The "Happy Ending" refers to the scene after Deckard and Rachael leave the apartment. Gaff spares Rachael's life, allowing her and Deckard to escape the nauseating confines of Los Angeles. They drive away into a natural landscape, and in the voice-over narrative, Deckard informs us that despite what Gaff had said ("It's too bad she won't live. But then again who does?"), Rachael doesn't have the built-in four-year limit to her lifespan that the other replicants have.
International theatrical release (1982)
The International Cut (1982, 117 minutes)--also known as the "Criterion Edition" or unrated version--included three more violent action scenes than the US theatrical version. It was distributed in Europe, Australia, and Asia via theatrical and local Warner Home Video laserdisc releases. Although initially unavailable in the US, it was later released on VHS and Criterion Collection laserdisc in North America and re-released in 1992 as a "10th-Anniversary Edition".
US broadcast version (1986)
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The US broadcast version (1986, 114 minutes) was the US theatrical version edited by television company CBS to tone down the violence, profanity, and nudity to meet broadcasting restrictions. This version is preceded by a CBS "Saturday Night Movie teaser" explaining the premise of the movie, making it clear that Deckard is not a replicant, and declaring "Blade Runner: Where Love Could Be the Deadliest Sin". In this version, the initial text crawl at the start of the movie explaining what a replicant is "Early in the 21st Century..." is read by an anonymous announcer (not Harrison Ford).
The actual text of the opening text crawl is different from the 1982 US theatrical release: "Early in the 21st Century, robots known as Replicants were created as off-world slave labor. Identical to humans [sic], Replicants were superior in strength and agility, and at least equal in intelligence, to the genetic engineers who created them. After a bloody mutiny, Replicants were declared illegal on earth. Special police squads, Blade Runner Units, had orders to shoot to kill trespassing Replicants. This was not called execution. It was called 'retirement'".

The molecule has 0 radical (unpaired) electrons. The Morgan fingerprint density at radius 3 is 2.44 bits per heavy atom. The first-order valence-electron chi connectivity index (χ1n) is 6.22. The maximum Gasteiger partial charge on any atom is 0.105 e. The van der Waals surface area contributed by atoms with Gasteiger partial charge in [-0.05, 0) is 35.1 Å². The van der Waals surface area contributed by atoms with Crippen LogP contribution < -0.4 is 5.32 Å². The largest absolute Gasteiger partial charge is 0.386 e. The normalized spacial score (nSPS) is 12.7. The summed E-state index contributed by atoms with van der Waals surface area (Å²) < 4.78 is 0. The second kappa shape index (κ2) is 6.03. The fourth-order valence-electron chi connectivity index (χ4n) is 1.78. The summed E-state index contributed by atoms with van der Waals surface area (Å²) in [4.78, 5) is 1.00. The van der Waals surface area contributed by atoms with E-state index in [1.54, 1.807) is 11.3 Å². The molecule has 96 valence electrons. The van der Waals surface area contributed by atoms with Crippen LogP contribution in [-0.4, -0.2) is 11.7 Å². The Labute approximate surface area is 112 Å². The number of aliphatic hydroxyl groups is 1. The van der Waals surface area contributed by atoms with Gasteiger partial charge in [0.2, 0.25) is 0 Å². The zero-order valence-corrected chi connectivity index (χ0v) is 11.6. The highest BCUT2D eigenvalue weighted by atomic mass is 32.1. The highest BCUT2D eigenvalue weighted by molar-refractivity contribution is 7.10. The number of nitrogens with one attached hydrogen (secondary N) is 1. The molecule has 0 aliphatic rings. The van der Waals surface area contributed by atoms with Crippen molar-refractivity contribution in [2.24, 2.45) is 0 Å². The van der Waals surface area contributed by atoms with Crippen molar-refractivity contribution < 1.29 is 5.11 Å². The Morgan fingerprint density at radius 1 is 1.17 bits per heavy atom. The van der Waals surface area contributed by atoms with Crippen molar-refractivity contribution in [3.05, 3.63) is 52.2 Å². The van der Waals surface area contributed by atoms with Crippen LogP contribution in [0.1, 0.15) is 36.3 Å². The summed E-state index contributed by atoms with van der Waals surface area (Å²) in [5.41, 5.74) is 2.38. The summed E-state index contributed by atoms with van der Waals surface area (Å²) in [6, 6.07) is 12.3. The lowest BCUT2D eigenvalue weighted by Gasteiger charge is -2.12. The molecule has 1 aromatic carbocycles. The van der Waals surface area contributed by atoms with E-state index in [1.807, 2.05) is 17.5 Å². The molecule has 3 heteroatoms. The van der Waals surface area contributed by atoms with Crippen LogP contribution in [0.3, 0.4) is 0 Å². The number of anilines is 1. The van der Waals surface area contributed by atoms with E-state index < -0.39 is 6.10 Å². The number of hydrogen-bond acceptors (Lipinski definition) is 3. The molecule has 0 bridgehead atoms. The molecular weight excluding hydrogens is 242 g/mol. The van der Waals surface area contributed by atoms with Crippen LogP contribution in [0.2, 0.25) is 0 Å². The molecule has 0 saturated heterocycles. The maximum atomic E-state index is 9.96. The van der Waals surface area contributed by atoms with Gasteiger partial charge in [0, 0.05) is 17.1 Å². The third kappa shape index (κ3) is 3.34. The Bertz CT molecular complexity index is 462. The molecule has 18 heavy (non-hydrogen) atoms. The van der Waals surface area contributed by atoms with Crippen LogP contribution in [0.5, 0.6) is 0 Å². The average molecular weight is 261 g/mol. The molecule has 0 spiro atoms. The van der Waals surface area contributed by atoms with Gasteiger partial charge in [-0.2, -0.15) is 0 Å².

The Director's Cut (1992)
The Ridley Scott-approved Director's Cut (1992, 116 minutes) was prompted by the unauthorized 1990 and 1991 theatrical release of the workprint version of the movie. The Director's Cut contained significant changes from the theatrical workprint version. Scott provided extensive notes and consultation to Warner Bros., although film preservationist/restorer Michael Arick was put in charge of creating the Director's Cut.
In October 1989, Arick discovered a 70mm print of Blade Runner at the Todd-AO vaults while searching for soundtrack masters for other films. Some time later, the print was rediscovered by two film collectors at the same vault while searching for footage from The Alamo.
When the Cineplex Odeon Fairfax Theater in Los Angeles learned of this discovery, the theater management got permission from Warner Bros. to screen the print for a film festival set for May 1990. Until the screening, no one had been aware that this print was the workprint version. Owing to this surprise, Warner Bros. booked more screenings of the now-advertised "Director's Cut" of Blade Runner in 15 US cities.
Ridley Scott publicly disowned this workprint version of the film as a "director's cut," citing that it was roughly edited, lacked a key scene, and the climax did not feature the score composed for the film by Vangelis. (It featured a temporary track using Jerry Goldsmith's score from Planet of the Apes.) In response to Scott's dissatisfaction, Warner Bros. pulled theatrical screenings of the workprint in some cities, though it played at the NuArt Theater in Los Angeles and the Castro Theatre in San Francisco beginning in late 1991.